ed as the ultimate essence of parents’ lived experience of parenting a child with autism while living in a rural area. Ray (2001) first intiroduced the phenomenon of making the invisible visible in the context of childhood chronic illness. Specifically, Ray (2001) described the invisible work required by parents in parenting a child with a chronic illness or disabil- ity and the skilled responsibilities par- ents assume that need to be made vis- ible. However, instead of having a focus on the disability itself, Ray (2001) described parents’ experiences of making the invisible responsibili- ties and challenges that incur when caring for a child with disabilities vis- ible. Comparable to the study by Ray (2001), parents parenting a child with autism spoke to the time and commit- ment spent preparing their child to function in the social world and in their community. Parents described the consuming daily activities, such as grooming, dressing, and communi- cation, that all took longer with a child with autism. Although they did not have to learn specific medical aspects as did the parents in Ray’s (2001) study, they had to be vigilant, consistent, and prepared for the unknowns of autism.

In the context of autism, the invisibility of autism is documented throughout the literature (Cashin, 2004; Glass, 2001; Gray, 1993, 2002; Midence & O’Neill, 1999; Woodgate et al., 2008). Parenting a child with autism can be a challenging and frus- trating experience due to the invisible nature of the disability. Gray (1993, 2002) found that the invisibility of autism was associated with increased stress in families, causing a sense of isolation. Exacerbating this stress in Gray’s (1993, 2002) stiidies was the extreme disruptive behavior and social inappropriateness of the child with autism. Many parents in this rural study had similar feelings and experiences as those described by Gray (1993, 2002).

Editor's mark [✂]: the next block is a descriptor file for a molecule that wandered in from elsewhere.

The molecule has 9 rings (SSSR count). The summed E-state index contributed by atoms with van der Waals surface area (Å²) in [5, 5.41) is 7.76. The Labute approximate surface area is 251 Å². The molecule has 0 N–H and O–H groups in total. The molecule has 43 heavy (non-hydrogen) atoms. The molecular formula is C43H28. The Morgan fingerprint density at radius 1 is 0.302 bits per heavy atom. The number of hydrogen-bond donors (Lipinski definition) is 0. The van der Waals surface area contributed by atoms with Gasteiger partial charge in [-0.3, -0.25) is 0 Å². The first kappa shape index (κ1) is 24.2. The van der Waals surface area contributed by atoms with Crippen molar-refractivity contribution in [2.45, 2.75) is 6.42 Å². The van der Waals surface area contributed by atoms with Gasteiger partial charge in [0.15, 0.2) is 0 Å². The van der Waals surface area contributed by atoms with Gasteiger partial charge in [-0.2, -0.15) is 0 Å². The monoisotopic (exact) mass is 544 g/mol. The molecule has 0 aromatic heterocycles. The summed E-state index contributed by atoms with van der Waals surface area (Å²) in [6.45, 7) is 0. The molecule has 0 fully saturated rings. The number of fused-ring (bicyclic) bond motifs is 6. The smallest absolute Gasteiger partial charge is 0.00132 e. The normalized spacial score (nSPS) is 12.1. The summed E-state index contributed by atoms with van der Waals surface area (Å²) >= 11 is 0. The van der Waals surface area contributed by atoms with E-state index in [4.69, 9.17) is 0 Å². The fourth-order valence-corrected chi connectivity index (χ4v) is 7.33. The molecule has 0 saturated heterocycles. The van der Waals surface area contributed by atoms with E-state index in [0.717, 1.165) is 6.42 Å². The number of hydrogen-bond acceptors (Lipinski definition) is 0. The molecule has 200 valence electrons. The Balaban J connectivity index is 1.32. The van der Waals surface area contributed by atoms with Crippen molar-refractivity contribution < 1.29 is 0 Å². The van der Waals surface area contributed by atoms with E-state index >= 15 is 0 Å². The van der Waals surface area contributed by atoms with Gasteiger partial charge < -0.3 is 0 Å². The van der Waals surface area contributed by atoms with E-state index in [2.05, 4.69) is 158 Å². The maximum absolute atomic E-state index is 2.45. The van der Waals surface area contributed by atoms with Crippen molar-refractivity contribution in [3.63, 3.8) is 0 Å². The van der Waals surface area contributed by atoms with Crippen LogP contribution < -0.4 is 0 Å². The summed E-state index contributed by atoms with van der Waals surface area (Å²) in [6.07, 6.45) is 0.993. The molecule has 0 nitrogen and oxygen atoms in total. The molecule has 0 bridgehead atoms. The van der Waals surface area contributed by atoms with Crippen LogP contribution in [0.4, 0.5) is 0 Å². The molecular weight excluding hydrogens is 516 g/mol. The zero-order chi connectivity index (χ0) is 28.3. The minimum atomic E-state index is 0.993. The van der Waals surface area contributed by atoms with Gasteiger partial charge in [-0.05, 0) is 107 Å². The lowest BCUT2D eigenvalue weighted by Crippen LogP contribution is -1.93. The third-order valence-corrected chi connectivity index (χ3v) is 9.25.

Comparable to the research of urban parents by Woodgate et al. (2008) and Gray (2002), rural parents described similar feelings of isolation when autism was invisible in their community. Fortunately, for parents in this rural article, this isolation felt from others dissipated once autism became visible in their community. Unlike the article by Woodgate et al. (2008), parents of rural communities failed to use the term “isolation” to define life with autism, rather to only use the word to describe the lack of available professional support and services. The support rural communi- ties provided enabled parents a sense of inclusion, and therefore, disbanded the sense of isolation that was described by the urban parents of research by Woodgate et al. (2008), Gray (2002), and Mackey and Goddard (2006). A discussion of each theme of the essence will be exam- ined by incorporating a comparison of previous research findings to those of this article.

He’s Not the Rain Man Limited knowledge and under-

standing of autism by participants led to initial reactions of fear, denial, and shock. Sen and Yurtsever (2007) explored the initial reactions of rural parents when they first learned their child was disabled. Similar to rural parents of children with autism in this article, shock, denial, suffering, and depression were described as pri- mary reactions of parents in the arti- cle by Sen and Yurtsever (2007). Further, Midence and O’Neill (1999) described reactions of confusion and feelings of guilt and despair by the rural parents of children with autism.

However, both above mentioned arti- cles described the importance of par- ents reaching acceptance. In this arti- cle of rural families, autism became visible to parents by the research and education they sought. In under- standing autism, parents became empowered to make the right choices for their child, allowing them to pro- vide the best life possible. Under- standing autism enabled parents to understand their child.